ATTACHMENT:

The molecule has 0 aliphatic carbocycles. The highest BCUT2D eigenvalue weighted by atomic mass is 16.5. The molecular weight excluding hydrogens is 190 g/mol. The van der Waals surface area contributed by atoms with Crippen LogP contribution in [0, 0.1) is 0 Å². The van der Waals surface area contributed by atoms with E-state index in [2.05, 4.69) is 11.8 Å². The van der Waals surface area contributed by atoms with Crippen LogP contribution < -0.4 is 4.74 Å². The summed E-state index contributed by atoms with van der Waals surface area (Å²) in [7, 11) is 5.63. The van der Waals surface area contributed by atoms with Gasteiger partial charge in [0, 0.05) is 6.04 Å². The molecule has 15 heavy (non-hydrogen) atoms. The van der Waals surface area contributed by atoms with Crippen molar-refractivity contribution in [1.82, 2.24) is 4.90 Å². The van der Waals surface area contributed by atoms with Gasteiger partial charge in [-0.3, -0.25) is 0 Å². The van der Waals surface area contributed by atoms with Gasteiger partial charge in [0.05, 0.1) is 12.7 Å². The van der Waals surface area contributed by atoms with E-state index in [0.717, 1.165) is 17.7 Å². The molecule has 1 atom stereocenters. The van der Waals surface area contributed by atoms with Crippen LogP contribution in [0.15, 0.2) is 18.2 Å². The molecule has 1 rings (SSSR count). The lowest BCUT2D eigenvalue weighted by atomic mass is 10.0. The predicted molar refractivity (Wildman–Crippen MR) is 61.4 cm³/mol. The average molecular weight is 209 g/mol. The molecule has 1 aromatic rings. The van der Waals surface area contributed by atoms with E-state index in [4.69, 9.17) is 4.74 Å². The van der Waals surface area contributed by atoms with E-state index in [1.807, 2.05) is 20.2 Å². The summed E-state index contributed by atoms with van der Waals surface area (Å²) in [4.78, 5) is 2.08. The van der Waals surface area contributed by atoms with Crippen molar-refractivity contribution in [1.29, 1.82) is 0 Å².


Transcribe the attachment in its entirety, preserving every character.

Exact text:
The molecule has 0 aliphatic carbocycles. The highest BCUT2D eigenvalue weighted by atomic mass is 16.5. The molecular weight excluding hydrogens is 190 g/mol. The van der Waals surface area contributed by atoms with Crippen LogP contribution in [0, 0.1) is 0 Å². The van der Waals surface area contributed by atoms with E-state index in [2.05, 4.69) is 11.8 Å². The van der Waals surface area contributed by atoms with Crippen LogP contribution < -0.4 is 4.74 Å². The summed E-state index contributed by atoms with van der Waals surface area (Å²) in [7, 11) is 5.63. The van der Waals surface area contributed by atoms with Gasteiger partial charge in [0, 0.05) is 6.04 Å². The molecule has 15 heavy (non-hydrogen) atoms. The van der Waals surface area contributed by atoms with Crippen molar-refractivity contribution in [1.82, 2.24) is 4.90 Å². The van der Waals surface area contributed by atoms with Gasteiger partial charge in [-0.3, -0.25) is 0 Å². The van der Waals surface area contributed by atoms with Gasteiger partial charge in [0.05, 0.1) is 12.7 Å². The van der Waals surface area contributed by atoms with E-state index in [0.717, 1.165) is 17.7 Å². The molecule has 1 atom stereocenters. The van der Waals surface area contributed by atoms with Crippen LogP contribution in [0.15, 0.2) is 18.2 Å². The molecule has 1 rings (SSSR count). The lowest BCUT2D eigenvalue weighted by atomic mass is 10.0. The predicted molar refractivity (Wildman–Crippen MR) is 61.4 cm³/mol. The average molecular weight is 209 g/mol. The molecule has 1 aromatic rings. The van der Waals surface area contributed by atoms with E-state index in [4.69, 9.17) is 4.74 Å². The van der Waals surface area contributed by atoms with E-state index in [1.807, 2.05) is 20.2 Å². The summed E-state index contributed by atoms with van der Waals surface area (Å²) in [4.78, 5) is 2.08. The van der Waals surface area contributed by atoms with Crippen molar-refractivity contribution in [1.29, 1.82) is 0 Å².